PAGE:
This year in anticipation of the season of Lent, England’s historic Brentwood Cathedral has unveiled an exhibit of the Stations of the Cross, as interpreted by contemporary British artists. Top artists were each commissioned to paint one of the Stations, and each was given free reign to paint the scene as he or she saw it. The artists–some of whom were believers, and some, not–were each given the title of one Station and a 12-inch square aluminum panel.
The paintings will be displayed in the Cathedral from Ash Wednesday through Good Friday 2015.
Father Martin Boland, dean of the Cathedral of St. Mary and St. Helen in Brentwood, explained his inspiration for the project in The Tablet:
It is not hard to see how religion and contemporary art might hold each other in tolerant disdain. For many believers, contemporary art – having given up on the pursuit of beauty and truth – is considered the decadent wing of secularism. On the other hand, many artists believe that religious iconography – having lost any cultural traction in a secular age – has retreated into the realm of the kitsch. I wanted to test these positions.
Well, test those positions, he did. And while I’m not an artist or a paid critic, I know what I like–and I DON’T like this:
This is the First Station, “Jesus Is Condemned,” as interpreted by British modernist David Ainley. And really, I suspect this is a smeared copy of a sketch a seventh grader once did during Study Hall on the back of his spiral-bound notebook. I mean, Where’s Jesus? Where’s Pontius Pilate? Where’s ANYONE?
And then there’s this:
This is the Seventh Station, “Jesus Falls the Second Time.” The artist is Pen Dalton.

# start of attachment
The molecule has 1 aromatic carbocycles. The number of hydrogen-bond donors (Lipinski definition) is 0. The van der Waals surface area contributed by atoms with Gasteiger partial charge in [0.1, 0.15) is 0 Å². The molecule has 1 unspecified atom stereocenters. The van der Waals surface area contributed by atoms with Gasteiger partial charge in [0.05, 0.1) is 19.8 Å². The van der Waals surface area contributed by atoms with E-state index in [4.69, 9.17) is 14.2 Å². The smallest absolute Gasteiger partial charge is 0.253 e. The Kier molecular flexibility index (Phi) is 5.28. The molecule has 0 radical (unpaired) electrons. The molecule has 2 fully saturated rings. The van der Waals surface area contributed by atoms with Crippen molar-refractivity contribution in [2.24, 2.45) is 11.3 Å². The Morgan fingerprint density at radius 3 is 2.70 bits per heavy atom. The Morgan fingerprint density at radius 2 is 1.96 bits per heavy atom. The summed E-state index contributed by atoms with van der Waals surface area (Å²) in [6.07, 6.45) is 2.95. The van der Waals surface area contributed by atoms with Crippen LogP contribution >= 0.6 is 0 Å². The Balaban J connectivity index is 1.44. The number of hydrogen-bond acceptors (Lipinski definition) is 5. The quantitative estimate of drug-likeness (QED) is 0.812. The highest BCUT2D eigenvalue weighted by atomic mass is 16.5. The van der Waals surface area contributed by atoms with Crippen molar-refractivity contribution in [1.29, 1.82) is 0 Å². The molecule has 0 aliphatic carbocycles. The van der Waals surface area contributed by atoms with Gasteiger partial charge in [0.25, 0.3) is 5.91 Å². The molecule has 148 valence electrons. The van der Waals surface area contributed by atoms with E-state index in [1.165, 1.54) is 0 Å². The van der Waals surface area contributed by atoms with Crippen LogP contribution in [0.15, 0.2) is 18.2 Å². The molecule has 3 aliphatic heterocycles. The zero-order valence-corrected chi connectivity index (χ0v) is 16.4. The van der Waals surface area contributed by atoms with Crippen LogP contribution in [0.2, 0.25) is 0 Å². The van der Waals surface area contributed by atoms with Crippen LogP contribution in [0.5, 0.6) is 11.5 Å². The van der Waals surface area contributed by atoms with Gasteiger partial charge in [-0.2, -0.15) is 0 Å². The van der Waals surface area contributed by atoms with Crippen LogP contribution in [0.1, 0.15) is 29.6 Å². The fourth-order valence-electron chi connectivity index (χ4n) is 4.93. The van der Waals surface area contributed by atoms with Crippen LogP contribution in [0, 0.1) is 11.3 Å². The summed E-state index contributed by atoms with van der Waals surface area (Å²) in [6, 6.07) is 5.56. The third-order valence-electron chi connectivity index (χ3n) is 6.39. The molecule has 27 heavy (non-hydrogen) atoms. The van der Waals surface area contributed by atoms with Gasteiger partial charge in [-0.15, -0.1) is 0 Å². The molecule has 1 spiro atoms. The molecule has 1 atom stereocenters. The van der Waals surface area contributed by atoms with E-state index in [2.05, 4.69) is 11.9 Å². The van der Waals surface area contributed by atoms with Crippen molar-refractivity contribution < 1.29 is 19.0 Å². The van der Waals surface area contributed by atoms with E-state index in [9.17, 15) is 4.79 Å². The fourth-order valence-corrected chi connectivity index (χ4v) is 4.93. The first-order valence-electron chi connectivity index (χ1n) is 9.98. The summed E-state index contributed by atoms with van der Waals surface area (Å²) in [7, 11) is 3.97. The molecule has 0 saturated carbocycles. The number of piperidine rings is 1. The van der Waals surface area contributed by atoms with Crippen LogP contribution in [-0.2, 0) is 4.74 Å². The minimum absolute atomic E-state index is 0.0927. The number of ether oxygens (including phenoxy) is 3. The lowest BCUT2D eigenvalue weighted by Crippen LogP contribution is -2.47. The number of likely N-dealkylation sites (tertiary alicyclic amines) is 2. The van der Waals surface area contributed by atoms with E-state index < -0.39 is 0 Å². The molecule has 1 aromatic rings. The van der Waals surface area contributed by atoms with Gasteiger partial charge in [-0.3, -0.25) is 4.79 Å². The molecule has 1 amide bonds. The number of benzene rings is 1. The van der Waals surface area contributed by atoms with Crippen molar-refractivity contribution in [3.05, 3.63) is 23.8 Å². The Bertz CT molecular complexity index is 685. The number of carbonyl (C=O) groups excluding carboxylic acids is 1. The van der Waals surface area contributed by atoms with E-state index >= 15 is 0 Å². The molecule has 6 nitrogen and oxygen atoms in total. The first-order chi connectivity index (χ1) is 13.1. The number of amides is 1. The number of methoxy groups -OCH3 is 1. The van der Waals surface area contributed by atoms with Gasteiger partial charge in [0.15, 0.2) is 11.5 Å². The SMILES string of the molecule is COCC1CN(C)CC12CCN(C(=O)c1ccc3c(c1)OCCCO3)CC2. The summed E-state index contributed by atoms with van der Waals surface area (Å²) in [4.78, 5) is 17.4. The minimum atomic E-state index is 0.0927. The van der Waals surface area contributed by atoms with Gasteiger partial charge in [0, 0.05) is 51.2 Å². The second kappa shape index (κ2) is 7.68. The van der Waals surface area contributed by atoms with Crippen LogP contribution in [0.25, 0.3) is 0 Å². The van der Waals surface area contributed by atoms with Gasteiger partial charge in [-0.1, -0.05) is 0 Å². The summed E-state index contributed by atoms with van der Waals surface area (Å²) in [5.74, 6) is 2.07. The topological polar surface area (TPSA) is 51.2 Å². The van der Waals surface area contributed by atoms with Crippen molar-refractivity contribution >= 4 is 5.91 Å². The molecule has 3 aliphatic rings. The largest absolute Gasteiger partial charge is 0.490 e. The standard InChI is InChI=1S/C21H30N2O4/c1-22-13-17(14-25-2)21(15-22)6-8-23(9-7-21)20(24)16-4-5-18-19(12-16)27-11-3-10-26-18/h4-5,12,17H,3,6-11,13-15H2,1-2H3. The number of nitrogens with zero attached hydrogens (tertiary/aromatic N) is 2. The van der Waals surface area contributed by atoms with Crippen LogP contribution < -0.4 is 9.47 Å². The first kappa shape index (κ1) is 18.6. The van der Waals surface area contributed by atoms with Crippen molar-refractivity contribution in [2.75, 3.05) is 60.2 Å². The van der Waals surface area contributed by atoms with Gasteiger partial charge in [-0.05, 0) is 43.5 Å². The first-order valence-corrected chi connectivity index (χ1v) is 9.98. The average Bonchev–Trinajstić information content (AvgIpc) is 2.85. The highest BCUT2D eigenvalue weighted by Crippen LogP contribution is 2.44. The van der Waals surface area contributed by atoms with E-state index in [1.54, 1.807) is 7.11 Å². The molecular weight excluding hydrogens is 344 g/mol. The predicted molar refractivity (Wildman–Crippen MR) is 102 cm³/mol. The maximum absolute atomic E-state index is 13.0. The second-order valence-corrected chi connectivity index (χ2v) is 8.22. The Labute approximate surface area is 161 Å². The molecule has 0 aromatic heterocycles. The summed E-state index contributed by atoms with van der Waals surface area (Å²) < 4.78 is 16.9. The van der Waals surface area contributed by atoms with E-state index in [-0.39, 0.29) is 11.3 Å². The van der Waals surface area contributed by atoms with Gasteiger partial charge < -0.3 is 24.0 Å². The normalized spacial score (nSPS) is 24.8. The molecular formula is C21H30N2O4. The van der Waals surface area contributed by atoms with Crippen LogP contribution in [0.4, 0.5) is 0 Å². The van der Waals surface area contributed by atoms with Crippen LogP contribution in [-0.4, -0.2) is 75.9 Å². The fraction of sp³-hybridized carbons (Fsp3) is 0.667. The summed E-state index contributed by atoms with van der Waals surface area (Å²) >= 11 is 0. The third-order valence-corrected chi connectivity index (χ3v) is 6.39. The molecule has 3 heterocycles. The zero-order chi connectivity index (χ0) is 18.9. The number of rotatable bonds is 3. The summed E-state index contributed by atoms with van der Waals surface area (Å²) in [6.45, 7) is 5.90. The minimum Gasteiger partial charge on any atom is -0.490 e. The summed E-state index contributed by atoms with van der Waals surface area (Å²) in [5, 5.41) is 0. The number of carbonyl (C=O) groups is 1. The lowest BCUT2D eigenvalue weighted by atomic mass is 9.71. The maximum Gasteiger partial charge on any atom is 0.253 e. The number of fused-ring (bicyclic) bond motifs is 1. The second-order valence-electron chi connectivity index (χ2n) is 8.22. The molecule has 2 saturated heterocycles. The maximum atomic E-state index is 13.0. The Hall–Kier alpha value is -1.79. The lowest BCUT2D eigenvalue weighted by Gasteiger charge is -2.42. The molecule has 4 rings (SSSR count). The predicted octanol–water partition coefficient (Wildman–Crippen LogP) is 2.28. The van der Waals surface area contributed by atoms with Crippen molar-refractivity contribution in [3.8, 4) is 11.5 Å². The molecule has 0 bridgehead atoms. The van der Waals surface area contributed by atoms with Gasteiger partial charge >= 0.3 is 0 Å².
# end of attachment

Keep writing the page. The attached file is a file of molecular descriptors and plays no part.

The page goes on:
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I’m sitting here, mouth agape, looking at fifteen such photos. I am not reminded of Jesus’ Passion and Death. I am not reminded of anything, except maybe Cookie Monster reaching out for an empty plate.
The entire project is reminiscent of Hans Christian Andersen’s fairy tale about the little kid who told the truth. You remember the story? The Emperor was very vain, and loved new clothes. Two shyster weavers convinced him that they were weaving with a very special golden thread–so special that the suit of clothes they created wouldn’t be seen at all by a person who was unfit for his position. The Emperor saw nothing, but hid the fact, rather than admit he was undeserving of his leadership post. Similarly, the Emperor’s aides all admired the invisible suit–afraid that if they dared to admit they couldn’t see anything, they’d be exposed as incompetent or stupid and would be dismissed from their posts. When the Emperor paraded before his subjects in his new clothes, no one dared to say that he didn’t see any suit of clothes until a small child cried out, “But he isn’t wearing anything at all!”
Oh my gosh, since Father Boland didn’t say it, I’ve just got to shout: These paintings are atrocious, and do nothing to sanctify the holy season of Lent!
Please visit the website of Brentwood Cathedral to see a slide show of all fifteen Stations of the Cross.
And here in the United States, art aficionados will apparently have an opportunity to view the Brentwood Stations for themselves after the Cathedral exhibit closes on Good Friday. The Stations have been donated to the Komechak Art Gallery in Chicago, as a permanent gift of art to the Museum. The Gallery, located only 30 minutes from O’Hare International Airport, is the gallery of Benedictine University.
Photos by Graham Hillman, from the website of Brentwood Cathedral.
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UPDATE: Elizabeth Scalia, our own Anchoress, points out that the Ninth Station looks like a reverse image of an artwork she keeps on her desk. She’s right! Check out this comparison!
The Ninth Station, “Jesus Falls the Third Time,” is by David Sullivan:
And here is Elizabeth Scalia’s art piece, from some unremembered Scottish artist:
I find myself wondering whether it’s really by the same artist–and he’s simply reusing a theme that’s been successful in the past. Even more disturbing, if he now identifies his abstract creation as Jesus.